Energy Tomorrow Blog
Posted May 28, 2013
Neat interactive infographic in this weekend’s New York Times Sunday Review, plotting the corporate income tax rates paid by various U.S. companies from 2007-2012 (according S&P Capital IQ):
Posted May 23, 2013
Gasoline prices have been rising with the approach of the summer driving season – up to about $3.66, according to AAA – pushed there by rising crude oil prices. U.S. consumers need help. And they could get it – if the administration pursued a number of energy policies to put downward pressure on global crude costs, while abandoning other choices that could harm consumers.
API Chief Economist John Felmy’s reporter briefing Thursday focused attention on two paths: one that will increase domestic production of oil and natural gas and one that won’t. Unfortunately, the administration – via proposals to increase energy taxes and a new wave of questionable regulation – looks headed down the wrong path, a recipe for disaster for American energy:
Posted May 17, 2013
Increasing U.S. domestic production of oil matters. Energy Information Administration (EIA) chief Adam Sieminski had this analysis at an energy conference earlier this week (h/t Breaking Energy):
“There’s a fairly significant, long-standing relationship between spare production capacity in OPEC and what the pricing environment is for oil. So the 2 million barrel per day increase in U.S. oil production that surprisingly took place over the last five years has resulted in higher OPEC spare capacity, and undoubtedly, has been a factor in why Brent oil prices are $103-$104/bbl rather than $125-$130/bbl.”
Posted April 30, 2013
The U.S. Geological Survey has new estimates for oil and natural gas in the Williston Basin shale area that simply blows the doors off previous estimates:
- 3.65 billion barrels of undiscovered, technically recoverable oil for the Bakken Formation.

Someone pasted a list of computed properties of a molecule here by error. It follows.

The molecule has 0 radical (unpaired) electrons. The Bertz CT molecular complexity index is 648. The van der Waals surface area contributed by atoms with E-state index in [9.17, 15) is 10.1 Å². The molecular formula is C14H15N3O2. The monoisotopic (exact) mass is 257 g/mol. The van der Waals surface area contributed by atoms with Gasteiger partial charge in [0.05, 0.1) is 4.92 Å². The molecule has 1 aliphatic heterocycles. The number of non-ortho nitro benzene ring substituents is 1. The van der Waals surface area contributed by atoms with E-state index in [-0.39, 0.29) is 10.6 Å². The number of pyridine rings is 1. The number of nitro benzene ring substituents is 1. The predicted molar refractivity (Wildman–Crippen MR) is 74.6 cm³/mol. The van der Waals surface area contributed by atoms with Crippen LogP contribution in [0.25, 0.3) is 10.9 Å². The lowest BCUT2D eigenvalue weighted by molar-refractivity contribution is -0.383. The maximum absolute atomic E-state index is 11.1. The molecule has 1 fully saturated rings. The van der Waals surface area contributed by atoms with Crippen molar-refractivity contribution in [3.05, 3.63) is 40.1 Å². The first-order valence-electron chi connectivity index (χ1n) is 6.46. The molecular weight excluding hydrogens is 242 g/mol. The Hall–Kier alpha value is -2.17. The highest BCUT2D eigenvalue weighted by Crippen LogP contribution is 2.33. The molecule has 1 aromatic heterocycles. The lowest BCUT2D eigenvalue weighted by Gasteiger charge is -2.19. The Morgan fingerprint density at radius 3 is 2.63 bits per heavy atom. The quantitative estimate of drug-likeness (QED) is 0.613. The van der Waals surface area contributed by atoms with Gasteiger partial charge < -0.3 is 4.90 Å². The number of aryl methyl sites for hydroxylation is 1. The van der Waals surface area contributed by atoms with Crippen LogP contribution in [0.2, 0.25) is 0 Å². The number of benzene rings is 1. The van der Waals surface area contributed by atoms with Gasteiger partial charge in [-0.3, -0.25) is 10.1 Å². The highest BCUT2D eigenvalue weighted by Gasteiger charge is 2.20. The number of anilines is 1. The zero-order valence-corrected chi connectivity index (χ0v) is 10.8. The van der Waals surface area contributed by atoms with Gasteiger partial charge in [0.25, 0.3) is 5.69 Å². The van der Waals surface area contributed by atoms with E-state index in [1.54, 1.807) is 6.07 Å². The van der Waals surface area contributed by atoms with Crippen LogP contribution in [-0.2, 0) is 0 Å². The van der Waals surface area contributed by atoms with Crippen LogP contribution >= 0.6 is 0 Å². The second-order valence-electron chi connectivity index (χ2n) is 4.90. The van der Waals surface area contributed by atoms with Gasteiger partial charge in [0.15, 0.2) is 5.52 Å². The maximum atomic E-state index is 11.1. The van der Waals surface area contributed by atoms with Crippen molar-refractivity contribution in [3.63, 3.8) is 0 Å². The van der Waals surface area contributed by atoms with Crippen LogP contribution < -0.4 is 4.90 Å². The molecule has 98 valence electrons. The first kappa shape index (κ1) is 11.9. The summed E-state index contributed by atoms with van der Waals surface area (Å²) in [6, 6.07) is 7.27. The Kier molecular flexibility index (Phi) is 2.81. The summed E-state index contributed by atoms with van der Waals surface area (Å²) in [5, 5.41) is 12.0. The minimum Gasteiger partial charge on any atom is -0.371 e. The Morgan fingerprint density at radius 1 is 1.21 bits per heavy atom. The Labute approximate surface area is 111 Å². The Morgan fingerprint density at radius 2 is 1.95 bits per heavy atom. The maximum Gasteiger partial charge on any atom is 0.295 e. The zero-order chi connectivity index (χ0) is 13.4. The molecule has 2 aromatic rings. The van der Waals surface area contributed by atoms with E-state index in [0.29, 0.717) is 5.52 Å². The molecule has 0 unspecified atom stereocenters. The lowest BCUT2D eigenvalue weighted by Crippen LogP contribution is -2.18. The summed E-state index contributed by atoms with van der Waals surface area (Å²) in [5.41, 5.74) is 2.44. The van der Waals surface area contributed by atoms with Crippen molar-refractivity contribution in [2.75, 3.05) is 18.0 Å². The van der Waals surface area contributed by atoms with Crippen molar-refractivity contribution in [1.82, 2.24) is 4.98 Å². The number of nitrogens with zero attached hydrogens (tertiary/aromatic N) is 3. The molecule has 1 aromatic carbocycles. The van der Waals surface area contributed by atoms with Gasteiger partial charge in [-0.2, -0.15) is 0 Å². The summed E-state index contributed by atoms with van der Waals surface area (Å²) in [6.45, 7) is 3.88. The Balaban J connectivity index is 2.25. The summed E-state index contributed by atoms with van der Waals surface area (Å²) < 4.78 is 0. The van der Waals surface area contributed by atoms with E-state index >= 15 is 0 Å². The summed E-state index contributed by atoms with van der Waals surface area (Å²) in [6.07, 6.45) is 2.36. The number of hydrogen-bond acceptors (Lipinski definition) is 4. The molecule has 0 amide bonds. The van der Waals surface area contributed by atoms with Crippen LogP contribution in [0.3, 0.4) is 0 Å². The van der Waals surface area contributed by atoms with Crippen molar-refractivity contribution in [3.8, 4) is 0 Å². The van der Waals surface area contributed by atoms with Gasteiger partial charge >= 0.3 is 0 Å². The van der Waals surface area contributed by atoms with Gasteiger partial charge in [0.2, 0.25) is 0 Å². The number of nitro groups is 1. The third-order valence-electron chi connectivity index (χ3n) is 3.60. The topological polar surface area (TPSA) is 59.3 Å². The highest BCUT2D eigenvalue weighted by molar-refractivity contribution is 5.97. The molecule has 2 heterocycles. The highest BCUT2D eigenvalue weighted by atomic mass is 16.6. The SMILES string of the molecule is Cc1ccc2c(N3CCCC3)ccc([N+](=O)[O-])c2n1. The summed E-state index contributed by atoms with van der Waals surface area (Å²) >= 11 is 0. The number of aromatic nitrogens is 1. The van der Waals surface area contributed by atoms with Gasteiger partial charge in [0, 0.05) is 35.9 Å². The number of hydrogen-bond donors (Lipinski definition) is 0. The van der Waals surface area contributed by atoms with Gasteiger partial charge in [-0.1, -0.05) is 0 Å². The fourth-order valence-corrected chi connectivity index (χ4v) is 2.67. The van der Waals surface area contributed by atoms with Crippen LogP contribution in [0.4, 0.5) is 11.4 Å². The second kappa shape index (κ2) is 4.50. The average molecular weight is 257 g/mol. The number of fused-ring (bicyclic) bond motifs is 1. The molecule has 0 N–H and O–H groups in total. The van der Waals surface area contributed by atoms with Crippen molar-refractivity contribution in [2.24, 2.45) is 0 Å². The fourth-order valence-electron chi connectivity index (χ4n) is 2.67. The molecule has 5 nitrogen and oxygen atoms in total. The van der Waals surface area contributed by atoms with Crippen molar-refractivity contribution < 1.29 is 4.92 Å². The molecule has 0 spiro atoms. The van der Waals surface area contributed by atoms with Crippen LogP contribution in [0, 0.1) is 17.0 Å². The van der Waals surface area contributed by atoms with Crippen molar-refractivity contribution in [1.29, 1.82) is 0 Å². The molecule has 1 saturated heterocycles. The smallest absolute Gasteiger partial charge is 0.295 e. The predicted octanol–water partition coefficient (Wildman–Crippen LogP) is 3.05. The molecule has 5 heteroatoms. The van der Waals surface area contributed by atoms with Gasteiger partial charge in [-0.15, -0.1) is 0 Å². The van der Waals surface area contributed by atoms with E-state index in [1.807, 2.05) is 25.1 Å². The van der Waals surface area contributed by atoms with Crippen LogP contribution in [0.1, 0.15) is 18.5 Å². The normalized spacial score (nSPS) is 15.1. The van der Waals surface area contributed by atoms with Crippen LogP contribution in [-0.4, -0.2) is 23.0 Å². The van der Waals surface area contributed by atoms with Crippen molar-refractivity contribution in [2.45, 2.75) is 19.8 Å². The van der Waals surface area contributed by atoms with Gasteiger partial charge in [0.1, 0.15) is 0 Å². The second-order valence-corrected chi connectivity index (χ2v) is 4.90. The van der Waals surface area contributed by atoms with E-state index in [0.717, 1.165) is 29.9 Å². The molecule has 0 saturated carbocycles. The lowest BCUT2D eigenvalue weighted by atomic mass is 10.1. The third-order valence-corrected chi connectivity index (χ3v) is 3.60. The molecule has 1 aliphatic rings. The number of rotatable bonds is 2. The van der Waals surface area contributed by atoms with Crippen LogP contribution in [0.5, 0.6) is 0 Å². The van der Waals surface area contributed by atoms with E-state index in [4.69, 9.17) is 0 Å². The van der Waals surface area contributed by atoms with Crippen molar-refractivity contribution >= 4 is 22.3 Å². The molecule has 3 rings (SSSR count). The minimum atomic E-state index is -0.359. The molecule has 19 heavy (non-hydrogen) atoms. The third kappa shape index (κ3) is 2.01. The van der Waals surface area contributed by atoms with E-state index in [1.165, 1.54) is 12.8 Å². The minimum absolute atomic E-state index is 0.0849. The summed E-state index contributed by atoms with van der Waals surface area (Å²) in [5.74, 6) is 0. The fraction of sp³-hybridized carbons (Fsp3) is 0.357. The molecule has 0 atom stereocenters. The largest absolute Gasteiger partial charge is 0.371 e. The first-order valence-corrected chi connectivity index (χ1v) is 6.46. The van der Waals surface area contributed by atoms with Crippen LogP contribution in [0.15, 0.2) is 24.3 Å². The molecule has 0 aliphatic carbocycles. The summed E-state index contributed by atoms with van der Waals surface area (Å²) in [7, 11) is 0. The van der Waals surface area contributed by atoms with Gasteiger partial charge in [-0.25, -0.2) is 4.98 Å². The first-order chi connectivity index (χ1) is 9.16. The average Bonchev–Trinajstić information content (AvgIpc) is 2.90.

- 3.73 billion barrels for the Three Forks Formation.
- The total, 7.38 billion barrels, is a two-fold increase over USGS’ 2008 estimate, which included only the Bakken Formation because Three Forks wasn’t thought to be productive.
The chart below shows how resource estimates have skyrocketed since 2008 and 1995, when the assessment totaled only in the millions of barrels:
Posted April 26, 2013
CNN Money – America’s Air is Getting Cleaner and Less Costly
Increased natural gas production in the U.S. will be a huge driver in improving air quality, writes CNN Money in a report about improving air quality in the U.S. Also notable: In 2012, for the first time ever, natural gas generated as much electricity as coal, and with energy production surging, this trend is likely to continue.
Owners Carter Stewart and Ken Schlenker say they named Derby entrant “Frac Daddy” as a nod to their energy industry occupations – and hydraulic fracturing. “[We] consider this horse a tribute to the oilfield workers of America,” Stewart says.
Posted April 11, 2013
New York Post – Gov. Cuomo’s Ugly Message to Businesses
Gov. Andrew Cuomo likes to declare that New York is “open for business,” but his prolonged refusal to OK hydraulic fracturing sends the opposite message, John Krohn writes in a guest op-ed.
Rockland County Times – Exports Grow Our Economy, Lift Ban on Natural Gas
In an op-ed, Margo Thorning writes that “the United States should capitalize on the comparative advantage it has over other countries with natural gas. In fact, respected economic consulting firm NERA recently analyzed LNG exports for the Energy Department and found that across every market scenario, increased exports would benefit the U.S. economy.”
Posted January 7, 2013
With the 113th Congress about to convene and President Obama preparing to launch his second term, America’s oil and natural gas industry is ready to take a leading role in boosting the nation’s economy – largely through investments stemming from increased development of domestic oil and natural gas.